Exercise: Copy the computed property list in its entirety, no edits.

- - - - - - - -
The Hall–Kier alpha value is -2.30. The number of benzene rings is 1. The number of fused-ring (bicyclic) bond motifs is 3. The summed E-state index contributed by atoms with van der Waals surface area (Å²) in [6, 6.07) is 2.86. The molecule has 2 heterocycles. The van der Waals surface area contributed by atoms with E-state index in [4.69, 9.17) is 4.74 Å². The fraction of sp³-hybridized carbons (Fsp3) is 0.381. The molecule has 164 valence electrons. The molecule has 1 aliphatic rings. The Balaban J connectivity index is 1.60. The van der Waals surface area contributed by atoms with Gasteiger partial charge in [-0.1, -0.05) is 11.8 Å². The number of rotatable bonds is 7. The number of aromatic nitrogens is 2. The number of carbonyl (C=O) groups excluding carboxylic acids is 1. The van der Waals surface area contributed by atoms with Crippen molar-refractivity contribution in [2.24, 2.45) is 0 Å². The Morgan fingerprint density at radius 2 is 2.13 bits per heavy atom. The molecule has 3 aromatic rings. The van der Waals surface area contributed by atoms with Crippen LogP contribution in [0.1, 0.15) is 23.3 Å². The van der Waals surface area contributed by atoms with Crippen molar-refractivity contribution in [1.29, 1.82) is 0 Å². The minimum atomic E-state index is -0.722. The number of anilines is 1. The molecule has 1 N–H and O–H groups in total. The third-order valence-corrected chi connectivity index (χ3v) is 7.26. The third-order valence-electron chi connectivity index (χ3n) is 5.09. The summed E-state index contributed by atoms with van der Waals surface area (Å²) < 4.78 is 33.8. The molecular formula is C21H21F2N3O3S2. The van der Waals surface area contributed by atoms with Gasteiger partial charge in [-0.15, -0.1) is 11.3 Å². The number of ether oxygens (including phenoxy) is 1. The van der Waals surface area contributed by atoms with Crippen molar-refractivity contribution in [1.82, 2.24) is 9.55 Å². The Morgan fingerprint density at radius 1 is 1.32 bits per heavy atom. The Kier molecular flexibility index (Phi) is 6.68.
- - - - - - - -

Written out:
The Hall–Kier alpha value is -2.30. The number of benzene rings is 1. The number of fused-ring (bicyclic) bond motifs is 3. The summed E-state index contributed by atoms with van der Waals surface area (Å²) in [6, 6.07) is 2.86. The molecule has 2 heterocycles. The van der Waals surface area contributed by atoms with E-state index in [4.69, 9.17) is 4.74 Å². The fraction of sp³-hybridized carbons (Fsp3) is 0.381. The molecule has 164 valence electrons. The molecule has 1 aliphatic rings. The Balaban J connectivity index is 1.60. The van der Waals surface area contributed by atoms with Gasteiger partial charge in [-0.1, -0.05) is 11.8 Å². The number of rotatable bonds is 7. The number of aromatic nitrogens is 2. The number of carbonyl (C=O) groups excluding carboxylic acids is 1. The van der Waals surface area contributed by atoms with Crippen molar-refractivity contribution in [2.24, 2.45) is 0 Å². The Morgan fingerprint density at radius 2 is 2.13 bits per heavy atom. The molecule has 3 aromatic rings. The van der Waals surface area contributed by atoms with Crippen LogP contribution in [0.1, 0.15) is 23.3 Å². The van der Waals surface area contributed by atoms with Crippen molar-refractivity contribution in [1.29, 1.82) is 0 Å². The minimum atomic E-state index is -0.722. The number of anilines is 1. The molecule has 1 N–H and O–H groups in total. The third-order valence-corrected chi connectivity index (χ3v) is 7.26. The third-order valence-electron chi connectivity index (χ3n) is 5.09. The summed E-state index contributed by atoms with van der Waals surface area (Å²) < 4.78 is 33.8. The molecular formula is C21H21F2N3O3S2. The van der Waals surface area contributed by atoms with Gasteiger partial charge in [-0.15, -0.1) is 11.3 Å². The number of ether oxygens (including phenoxy) is 1. The van der Waals surface area contributed by atoms with Crippen molar-refractivity contribution in [1.82, 2.24) is 9.55 Å². The Morgan fingerprint density at radius 1 is 1.32 bits per heavy atom. The Kier molecular flexibility index (Phi) is 6.68.